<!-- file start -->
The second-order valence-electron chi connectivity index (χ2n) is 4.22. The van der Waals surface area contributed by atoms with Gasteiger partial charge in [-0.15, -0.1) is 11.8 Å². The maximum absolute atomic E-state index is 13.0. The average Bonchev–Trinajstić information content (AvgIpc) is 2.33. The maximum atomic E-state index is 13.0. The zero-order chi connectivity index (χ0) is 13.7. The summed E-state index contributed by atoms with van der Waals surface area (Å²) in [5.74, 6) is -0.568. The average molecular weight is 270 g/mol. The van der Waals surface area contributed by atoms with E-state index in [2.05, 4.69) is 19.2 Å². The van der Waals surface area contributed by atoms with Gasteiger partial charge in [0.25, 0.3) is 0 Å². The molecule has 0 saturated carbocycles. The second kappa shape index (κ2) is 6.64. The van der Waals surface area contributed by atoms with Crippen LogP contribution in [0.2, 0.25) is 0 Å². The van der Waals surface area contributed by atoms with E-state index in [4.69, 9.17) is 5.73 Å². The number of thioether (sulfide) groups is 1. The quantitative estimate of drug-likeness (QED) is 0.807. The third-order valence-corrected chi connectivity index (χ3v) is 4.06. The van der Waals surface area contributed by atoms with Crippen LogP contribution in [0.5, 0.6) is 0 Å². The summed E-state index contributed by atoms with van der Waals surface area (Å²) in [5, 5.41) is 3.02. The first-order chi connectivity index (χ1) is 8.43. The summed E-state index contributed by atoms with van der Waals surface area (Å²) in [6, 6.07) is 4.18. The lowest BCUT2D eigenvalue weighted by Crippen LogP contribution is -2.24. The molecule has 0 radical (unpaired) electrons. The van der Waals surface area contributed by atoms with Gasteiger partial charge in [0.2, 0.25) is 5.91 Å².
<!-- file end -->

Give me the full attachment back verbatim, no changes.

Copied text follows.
The second-order valence-electron chi connectivity index (χ2n) is 4.22. The van der Waals surface area contributed by atoms with Gasteiger partial charge in [-0.15, -0.1) is 11.8 Å². The maximum absolute atomic E-state index is 13.0. The average Bonchev–Trinajstić information content (AvgIpc) is 2.33. The maximum atomic E-state index is 13.0. The zero-order chi connectivity index (χ0) is 13.7. The summed E-state index contributed by atoms with van der Waals surface area (Å²) in [5.74, 6) is -0.568. The average molecular weight is 270 g/mol. The van der Waals surface area contributed by atoms with E-state index in [2.05, 4.69) is 19.2 Å². The van der Waals surface area contributed by atoms with Gasteiger partial charge in [0.25, 0.3) is 0 Å². The molecule has 0 saturated carbocycles. The second kappa shape index (κ2) is 6.64. The van der Waals surface area contributed by atoms with Crippen LogP contribution in [0.2, 0.25) is 0 Å². The van der Waals surface area contributed by atoms with E-state index in [4.69, 9.17) is 5.73 Å². The number of thioether (sulfide) groups is 1. The quantitative estimate of drug-likeness (QED) is 0.807. The third-order valence-corrected chi connectivity index (χ3v) is 4.06. The van der Waals surface area contributed by atoms with Crippen LogP contribution in [0.5, 0.6) is 0 Å². The summed E-state index contributed by atoms with van der Waals surface area (Å²) in [5, 5.41) is 3.02. The first-order chi connectivity index (χ1) is 8.43. The summed E-state index contributed by atoms with van der Waals surface area (Å²) in [6, 6.07) is 4.18. The lowest BCUT2D eigenvalue weighted by Crippen LogP contribution is -2.24. The molecule has 0 radical (unpaired) electrons. The van der Waals surface area contributed by atoms with Gasteiger partial charge in [0.2, 0.25) is 5.91 Å².